Among all field centers, the fastest one is usually the Nebraska Center, but the wait times change all the time, and it perhaps will not be the fastest one when you make your application.

How Accurate is the USCIS Processing Times?

The processing times on the USCIS website are updated with 1-month-old or 2 months old data, depending on the type of application. Considering this, you can be certain that the data is relatively accurate for most applications.

However, in recent years USCIS has received some criticism about its estimation of processing times. Generally, people are not convinced that the estimated times that are shown are accurate, with many applications taking much longer. This is usually the case with problematic applications or applications that are submitted during the busy season.

USCIS Processing Centers and Services They Offer

Below is the list of current USCIS processing centers and the forms each one processes.

USCIS Processing Centers and Forms

There are numerous forms that USCIS requires applicants to submit for various immigration streams. However, not every processing center processes every form, and especially some centers don’t process certain types of forms. We have summarized all of the relevant information and you can find the exact list of USCIS processing centers and forms below:

Form

California

Nebraska

Potomac

Texas

Vermont

I-90

Accepted 

I-102

Accepted

Accepted 

Accepted 

Accepted 

I-129F (K-1/K2)

Accepted 

Accepted 

(AWA only) 

I-129F (K-3/K-4)

Accepted 

Accepted 

Accepted 

Accepted 

Accepted 

I-129

Accepted 

Accepted 

Accepted 

Accepted 

I-130

Accepted 

Accepted 

Accepted 

Accepted 

Accepted 

I-131

Accepted 

Accepted 

Accepted 

Accepted 

I-140

Accepted 

Accepted 

I-192

Accepted 

Accepted 

I-212

Accepted 

Accepted 

I-290B

Accepted 

Accepted 

Accepted 

Accepted 

Accepted 

I-360

Accepted 

Accepted 

Accepted 

I-485

Accepted 

Accepted 

Accepted 

Accepted 

I-539

Accepted 

Accepted 

Accepted 

Accepted 

Accepted 

I-601

Accepted 

Accepted 

Accepted 

I-601A

Accepted 

Accepted 

I-612

Accepted 

Accepted 

I-730

Accepted 

Accepted 

I-751

Accepted 

Accepted 

Accepted 

Accepted 

Accepted 

I-765

Accepted 

Accepted 

Accepted 

Accepted 

Accepted 

I-765V

Accepted 

I-817

Accepted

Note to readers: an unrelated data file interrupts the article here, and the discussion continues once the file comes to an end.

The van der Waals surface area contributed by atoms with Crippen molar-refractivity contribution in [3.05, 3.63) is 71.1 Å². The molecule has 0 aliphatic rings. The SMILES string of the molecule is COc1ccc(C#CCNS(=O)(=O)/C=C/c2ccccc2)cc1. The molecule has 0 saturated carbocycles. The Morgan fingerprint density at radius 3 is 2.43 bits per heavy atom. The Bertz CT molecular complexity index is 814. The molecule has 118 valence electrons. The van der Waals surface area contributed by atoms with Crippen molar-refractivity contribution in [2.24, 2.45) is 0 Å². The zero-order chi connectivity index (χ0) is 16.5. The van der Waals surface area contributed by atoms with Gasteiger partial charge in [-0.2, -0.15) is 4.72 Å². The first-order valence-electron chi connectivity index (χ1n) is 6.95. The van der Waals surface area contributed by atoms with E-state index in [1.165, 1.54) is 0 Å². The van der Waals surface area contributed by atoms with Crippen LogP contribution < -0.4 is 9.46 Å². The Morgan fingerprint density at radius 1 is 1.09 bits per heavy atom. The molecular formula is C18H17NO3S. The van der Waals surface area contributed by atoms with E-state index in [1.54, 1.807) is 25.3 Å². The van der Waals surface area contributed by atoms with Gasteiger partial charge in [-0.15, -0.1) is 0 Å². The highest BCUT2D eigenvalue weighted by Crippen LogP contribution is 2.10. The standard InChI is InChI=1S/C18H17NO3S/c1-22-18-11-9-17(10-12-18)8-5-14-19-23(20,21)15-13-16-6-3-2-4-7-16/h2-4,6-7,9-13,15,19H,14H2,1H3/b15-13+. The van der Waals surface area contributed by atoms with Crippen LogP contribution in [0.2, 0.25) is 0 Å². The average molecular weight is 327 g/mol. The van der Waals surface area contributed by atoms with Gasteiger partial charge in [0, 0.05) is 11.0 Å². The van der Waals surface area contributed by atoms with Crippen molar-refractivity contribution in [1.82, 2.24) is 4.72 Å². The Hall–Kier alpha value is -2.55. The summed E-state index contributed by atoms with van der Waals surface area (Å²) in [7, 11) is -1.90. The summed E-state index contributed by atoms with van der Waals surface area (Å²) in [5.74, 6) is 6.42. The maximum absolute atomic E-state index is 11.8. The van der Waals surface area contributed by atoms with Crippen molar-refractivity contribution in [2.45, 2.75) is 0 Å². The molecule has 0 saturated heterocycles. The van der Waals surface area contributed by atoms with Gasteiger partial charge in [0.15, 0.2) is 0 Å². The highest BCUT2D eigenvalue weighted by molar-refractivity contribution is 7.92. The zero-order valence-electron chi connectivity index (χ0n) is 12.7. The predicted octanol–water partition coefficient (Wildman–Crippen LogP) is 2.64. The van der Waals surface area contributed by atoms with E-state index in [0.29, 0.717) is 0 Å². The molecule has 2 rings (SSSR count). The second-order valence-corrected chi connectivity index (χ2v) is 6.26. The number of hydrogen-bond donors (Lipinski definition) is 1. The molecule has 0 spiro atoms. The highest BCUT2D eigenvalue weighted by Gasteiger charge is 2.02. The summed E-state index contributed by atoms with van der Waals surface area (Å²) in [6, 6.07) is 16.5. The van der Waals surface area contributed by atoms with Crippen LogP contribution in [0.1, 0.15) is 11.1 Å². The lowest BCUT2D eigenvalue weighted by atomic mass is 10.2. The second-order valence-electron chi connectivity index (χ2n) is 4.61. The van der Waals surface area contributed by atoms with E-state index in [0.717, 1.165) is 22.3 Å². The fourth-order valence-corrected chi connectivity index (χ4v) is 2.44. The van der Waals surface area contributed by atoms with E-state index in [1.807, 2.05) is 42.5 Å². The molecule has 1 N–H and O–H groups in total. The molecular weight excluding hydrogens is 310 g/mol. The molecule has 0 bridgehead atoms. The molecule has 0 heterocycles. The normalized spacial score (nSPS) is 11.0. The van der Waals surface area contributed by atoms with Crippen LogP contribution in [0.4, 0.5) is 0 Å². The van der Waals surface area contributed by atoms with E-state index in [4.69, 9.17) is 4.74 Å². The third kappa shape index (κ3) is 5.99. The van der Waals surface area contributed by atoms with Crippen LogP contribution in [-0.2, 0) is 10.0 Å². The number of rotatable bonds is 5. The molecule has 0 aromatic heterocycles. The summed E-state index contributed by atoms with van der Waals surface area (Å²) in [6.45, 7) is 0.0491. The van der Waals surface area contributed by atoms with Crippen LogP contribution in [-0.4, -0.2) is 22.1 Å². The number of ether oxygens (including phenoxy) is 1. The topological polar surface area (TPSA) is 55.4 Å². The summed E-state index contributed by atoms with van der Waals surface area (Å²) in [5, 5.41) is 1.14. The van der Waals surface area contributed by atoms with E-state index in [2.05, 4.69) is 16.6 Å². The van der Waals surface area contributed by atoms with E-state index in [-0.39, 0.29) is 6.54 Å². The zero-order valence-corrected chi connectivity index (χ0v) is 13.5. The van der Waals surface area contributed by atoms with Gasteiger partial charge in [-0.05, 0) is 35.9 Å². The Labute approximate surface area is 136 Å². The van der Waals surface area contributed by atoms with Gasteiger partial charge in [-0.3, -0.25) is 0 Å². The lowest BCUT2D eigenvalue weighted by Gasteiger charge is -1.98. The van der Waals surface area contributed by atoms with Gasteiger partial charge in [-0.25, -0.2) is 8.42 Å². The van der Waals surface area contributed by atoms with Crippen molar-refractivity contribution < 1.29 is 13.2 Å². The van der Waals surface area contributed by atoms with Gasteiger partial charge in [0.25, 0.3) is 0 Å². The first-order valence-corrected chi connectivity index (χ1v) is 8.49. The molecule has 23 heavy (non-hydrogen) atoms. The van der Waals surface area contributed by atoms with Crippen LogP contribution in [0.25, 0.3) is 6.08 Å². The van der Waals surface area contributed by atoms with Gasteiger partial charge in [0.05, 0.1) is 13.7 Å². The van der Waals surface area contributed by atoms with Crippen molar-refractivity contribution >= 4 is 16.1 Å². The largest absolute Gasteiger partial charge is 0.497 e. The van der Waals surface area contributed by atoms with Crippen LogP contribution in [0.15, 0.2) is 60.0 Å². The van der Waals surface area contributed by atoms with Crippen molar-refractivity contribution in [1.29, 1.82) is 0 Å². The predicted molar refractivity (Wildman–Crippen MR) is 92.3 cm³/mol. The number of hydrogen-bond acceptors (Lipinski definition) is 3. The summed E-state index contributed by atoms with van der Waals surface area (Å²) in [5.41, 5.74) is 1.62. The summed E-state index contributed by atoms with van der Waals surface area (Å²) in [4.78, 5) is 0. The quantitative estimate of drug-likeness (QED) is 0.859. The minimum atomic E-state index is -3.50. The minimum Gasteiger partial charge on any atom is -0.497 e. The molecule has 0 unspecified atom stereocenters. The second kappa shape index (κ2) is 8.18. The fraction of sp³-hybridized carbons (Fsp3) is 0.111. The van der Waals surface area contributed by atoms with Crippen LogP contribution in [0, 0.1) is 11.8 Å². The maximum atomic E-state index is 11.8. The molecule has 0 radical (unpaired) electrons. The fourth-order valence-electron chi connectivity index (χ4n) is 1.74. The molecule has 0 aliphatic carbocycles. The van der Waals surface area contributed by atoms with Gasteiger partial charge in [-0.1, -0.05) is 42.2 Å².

I-821

Accepted 

Accepted 

Accepted 

Accepted 

I-821D

Accepted 

Accepted 

Accepted 

I-824

Accepted 

Accepted 

Accepted 

Accepted 

I-907

Accepted 

Accepted 

Accepted 

Accepted 

I-914

Accepted 

I-918

Accepted 

Accepted 

I-929

Accepted 

USCIS Processing Centers and I-129 Forms

There are various types of I-129 forms, and not every processing center processes every type of that form. Below is a complete list of which centers process which types of I-129 forms:

Form

California

Nebraska

Potomac

Texas

Vermont

I-129 CW

Accepted

I-129 (E-1 and E-2)

Accepted

I-129 (E-3)

Accepted

I-129 (H-1B)

Accepted

Accepted

Accepted

I-129 (H-1B status change)

Accepted

Accepted

Accepted

Accepted

I-129 (H-1B extension)

Accepted

Accepted

Accepted

Accepted

I-129 (H-2A)

Accepted

I-129 (H-2B)

Accepted

Accepted

I-129 (H-3)

Accepted

Accepted

I-129S (Blanket L)

Accepted

Accepted

I-129 (L)

Accepted

Accepted

I-129 (O)

Accepted

Accepted

I-129 (P)

Accepted

Accepted

I-129 (Q)

Accepted

Accepted

I-129 (Religious occupation)

Accepted

I-129 (TN)

I-129 (H-1B1)

Accepted

National Benefits Center

The National Benefits Center is not an official service processing center and is considered a field office. However, it still processes a large number of forms. You can find the national benefits processing times through the same process as the service process centers.

How to Submit an Inquiry About Your Case

If you want to submit another inquiry to USCIS, you can do so using the e-request tool.

Using this tool, you can only make the following inquiries:

  1. Case taking more than the normal processing time
  2. Did not receive a notice by mail
  3. Did not receive a card by mail
  4. Did not receive documents by mail

When submitting these inquiries online, you will need to provide information, including an email address, USCIS receipt number, type of petition, and date when you filed your petition, among other details.

How VisaNation Law Group Can Help

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You're likely to have a swifter and easier application process when you seek the advice of an immigration attorney. A good attorney will always keep you abreast of the latest information so that you don't feel the need to check your USCIS case status or USCIS Processing Times every day. VisaNation Law Group is known for their hands-on approach and familial service. They are always available to answer any questions about your application.